wherein the probe conductor includes a plurality of probe conductors disposed on a surface of a second integrated circuit, so that plurality of probe conductors can simultaneously monitor the plurality of target conductors when the plurality of probe conductors are aligned with the plurality of target conductors.
7. The method of claim 6, wherein the plurality of probe conductors are organized into a two-dimensional grid on the second integrated circuit.
8. The method of claim 6, wherein the method further comprises routing a plurality of target signals from within the integrated circuit to the plurality of target conductors during design of the integrated circuit, so that the plurality of target signals can be monitored by the plurality of probe conductors.
9. The method of claim 1, wherein the target conductor includes a bonding pad of the integrated circuit.
10. The method of claim 1, further comprising causing a liquid dielectric to be placed between the probe conductor and a target conductor.
11. An apparatus that capacitively probes electrical signals within an integrated circuit, comprising:
a probe conductor;
an alignment mechanism, coupled to the probe conductor, that is configured to place the probe conductor in close proximity to, but not touching, a target conductor within the integrated circuit, so that the probe conductor and the target conductor form a capacitor that stores a charge between the probe conductor and the target conductor;
wherein a size of the probe conductor and the target conductor is commensurate with a smallest feature found on the integrated circuit;
a detection mechanism, coupled to the probe conductor, that is configured to detect a change in a probe voltage on the probe conductor caused by a change in a target voltage on the target conductor;
a logic value generation mechanism, coupled to the detection mechanism, that is configured to determine a logic value for the target conductor from the change in the probe voltage; and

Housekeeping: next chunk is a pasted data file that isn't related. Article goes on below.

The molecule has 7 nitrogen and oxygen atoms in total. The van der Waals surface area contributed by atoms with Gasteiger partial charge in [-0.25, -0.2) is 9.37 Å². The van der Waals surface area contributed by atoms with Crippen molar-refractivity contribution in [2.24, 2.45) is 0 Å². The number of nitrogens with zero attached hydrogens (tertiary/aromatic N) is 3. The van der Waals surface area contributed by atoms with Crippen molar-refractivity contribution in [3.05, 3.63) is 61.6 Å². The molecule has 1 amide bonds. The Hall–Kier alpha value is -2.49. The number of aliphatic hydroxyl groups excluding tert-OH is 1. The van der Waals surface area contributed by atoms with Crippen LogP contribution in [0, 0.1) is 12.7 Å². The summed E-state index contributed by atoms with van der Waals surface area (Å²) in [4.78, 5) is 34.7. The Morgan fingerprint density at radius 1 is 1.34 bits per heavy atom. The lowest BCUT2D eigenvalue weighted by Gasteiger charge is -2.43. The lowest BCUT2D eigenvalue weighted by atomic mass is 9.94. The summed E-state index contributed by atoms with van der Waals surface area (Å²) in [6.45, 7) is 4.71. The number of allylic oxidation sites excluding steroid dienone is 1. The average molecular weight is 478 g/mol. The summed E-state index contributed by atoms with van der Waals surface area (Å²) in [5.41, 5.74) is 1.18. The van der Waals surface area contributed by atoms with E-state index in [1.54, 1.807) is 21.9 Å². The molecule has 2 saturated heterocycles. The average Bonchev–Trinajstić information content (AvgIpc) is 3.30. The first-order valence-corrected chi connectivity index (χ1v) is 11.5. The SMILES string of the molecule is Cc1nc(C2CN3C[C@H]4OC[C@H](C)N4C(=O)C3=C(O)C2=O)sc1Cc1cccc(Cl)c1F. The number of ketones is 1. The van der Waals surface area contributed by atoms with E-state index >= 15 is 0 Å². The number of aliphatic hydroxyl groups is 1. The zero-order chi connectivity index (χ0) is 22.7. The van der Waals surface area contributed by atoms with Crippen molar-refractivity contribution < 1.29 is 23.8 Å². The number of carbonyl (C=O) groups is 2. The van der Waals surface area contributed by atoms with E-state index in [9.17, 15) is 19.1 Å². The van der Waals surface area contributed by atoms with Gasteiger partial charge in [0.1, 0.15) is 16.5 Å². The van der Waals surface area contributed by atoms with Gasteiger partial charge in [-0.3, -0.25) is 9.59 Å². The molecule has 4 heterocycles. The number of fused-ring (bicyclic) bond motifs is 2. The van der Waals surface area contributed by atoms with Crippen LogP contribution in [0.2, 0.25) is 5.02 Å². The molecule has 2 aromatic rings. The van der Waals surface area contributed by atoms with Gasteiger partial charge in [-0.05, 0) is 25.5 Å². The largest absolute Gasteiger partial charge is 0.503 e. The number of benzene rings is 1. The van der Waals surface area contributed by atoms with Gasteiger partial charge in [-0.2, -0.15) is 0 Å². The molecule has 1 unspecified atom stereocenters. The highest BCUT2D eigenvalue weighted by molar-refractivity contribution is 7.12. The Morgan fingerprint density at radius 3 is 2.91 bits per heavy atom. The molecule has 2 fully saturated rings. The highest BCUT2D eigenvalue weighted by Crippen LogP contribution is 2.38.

testing circuitry coupled to the probe conductor that is configured to gather the logic value, wherein the testing circuitry is integrated into the probe conductor;
whereby the size of the probe conductor and the target conductor allows testing of the integrated circuit independent of a mounting substrate.
12. The apparatus of claim 11, wherein the logic value generation mechanism is configured to:
determine that the logic value for the target conductor is a first value if the probe voltage decreases; and
determine that the logic value for the target conductor is a second value if the probe voltage increases.
13. The apparatus of claim 11, wherein the target conductor is located in a highest metal layer of the integrated circuit.
14. The apparatus of claim 11, wherein the alignment mechanism includes at least one of:
an electrical alignment mechanism;
a mechanical alignment mechanism;
an optical alignment mechanism; and
a mechanism that includes micro-machined silicon structures that are located on-chip.
15. The apparatus of claim 11,
wherein the probe conductor is located on a second integrated circuit; and
wherein the target conductor is configured to drive a value onto the second integrated circuit through the probe conductor.
16. The apparatus of claim 11,
wherein the target conductor includes a plurality of target conductors disposed on a surface of the integrated circuit; and
wherein the probe conductor includes a plurality of probe conductors disposed on a surface of a second integrated circuit, so that plurality of probe conductors can simultaneously monitor the plurality of target conductors when the plurality of probe conductors are aligned with the plurality of target conductors.
17. The apparatus of claim 16, wherein the plurality of probe conductors are organized into a two-dimensional grid on the second integrated circuit.